On Monday January 14 the Cowgirls of the West are set to host a luncheon at Little America. The program begins at 11:30 am and the small cost is $16.00. Reservations are a must and may be made to Stacy at 307-421-2062.
Guest speaker Mike Kassel will be talking about the prohibition period in Cheyenne.
Here's a preview of Kassel's lecture:
At the stroke of midnight on July 1, 1919, Wyoming went dry. For years, the state had been an oasis of alcohol in an increasingly dry region. One after another, Colorado, Nebraska, South Dakota, Montana, Idaho and Utah turned their back on John Barleycorn leaving Wyoming alone in its magnanimity to moonshine. As a result, money was to be made as saloons just inside Wyoming's border served anyone old enough to cross the threshold from surrounding states. Bootleggers ran whiskey and other spirits into the heart of Colorado from Cheyenne using daring do – and sometimes gunfire to get the goods delivered.
With the troops away in Europe during World War I, the Anti-Saloon League and the Women's Christian Temperance Union convinced the Wyoming population to give up alcohol too in the elections of 1918. When the date of dryness arrived, Cheyenne tied one on, one last time in one of the wildest weekends in our state's history.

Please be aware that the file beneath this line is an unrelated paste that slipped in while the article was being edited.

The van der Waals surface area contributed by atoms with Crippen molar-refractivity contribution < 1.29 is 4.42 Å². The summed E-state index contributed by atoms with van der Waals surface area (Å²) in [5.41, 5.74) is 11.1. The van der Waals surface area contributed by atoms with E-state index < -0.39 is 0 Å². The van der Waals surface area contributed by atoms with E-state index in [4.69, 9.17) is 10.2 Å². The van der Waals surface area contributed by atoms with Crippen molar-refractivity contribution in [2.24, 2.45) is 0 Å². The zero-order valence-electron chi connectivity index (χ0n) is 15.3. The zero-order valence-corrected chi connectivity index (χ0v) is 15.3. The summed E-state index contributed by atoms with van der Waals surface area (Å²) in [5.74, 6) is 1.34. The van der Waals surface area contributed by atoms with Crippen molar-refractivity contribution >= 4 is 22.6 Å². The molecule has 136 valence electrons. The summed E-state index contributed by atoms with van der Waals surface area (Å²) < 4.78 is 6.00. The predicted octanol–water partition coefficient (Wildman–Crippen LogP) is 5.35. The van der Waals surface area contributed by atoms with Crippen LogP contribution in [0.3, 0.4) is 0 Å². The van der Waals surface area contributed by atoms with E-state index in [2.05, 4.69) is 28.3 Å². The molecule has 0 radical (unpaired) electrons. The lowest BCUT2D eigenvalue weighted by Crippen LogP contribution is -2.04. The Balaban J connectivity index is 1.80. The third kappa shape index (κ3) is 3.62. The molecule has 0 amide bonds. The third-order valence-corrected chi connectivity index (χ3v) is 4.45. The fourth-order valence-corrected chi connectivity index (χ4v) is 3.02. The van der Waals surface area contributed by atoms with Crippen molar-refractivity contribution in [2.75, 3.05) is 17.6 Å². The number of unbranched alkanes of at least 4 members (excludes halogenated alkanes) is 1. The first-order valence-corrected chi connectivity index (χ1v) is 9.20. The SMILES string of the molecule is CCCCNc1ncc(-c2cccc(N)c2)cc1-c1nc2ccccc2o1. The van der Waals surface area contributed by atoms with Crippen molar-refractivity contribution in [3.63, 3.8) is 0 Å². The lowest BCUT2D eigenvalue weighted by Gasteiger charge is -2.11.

But this wasn't the end! Just as before, booze could be had, if you were willing to risk it. Ordinary citizens of Cheyenne began to look for ways to secure libation, and frequently ran afoul the law as a result. Local businessmen sold it, local ranchers brewed it, almost everyone who could, drank it. From hidden stills to the biggest anti-alcohol busts West of the Mississippi River, the citizens of Cheyenne took part. My presentation will offer a glimpse of the Wild West of Prohibition in Cheyenne from 1919 until 1932.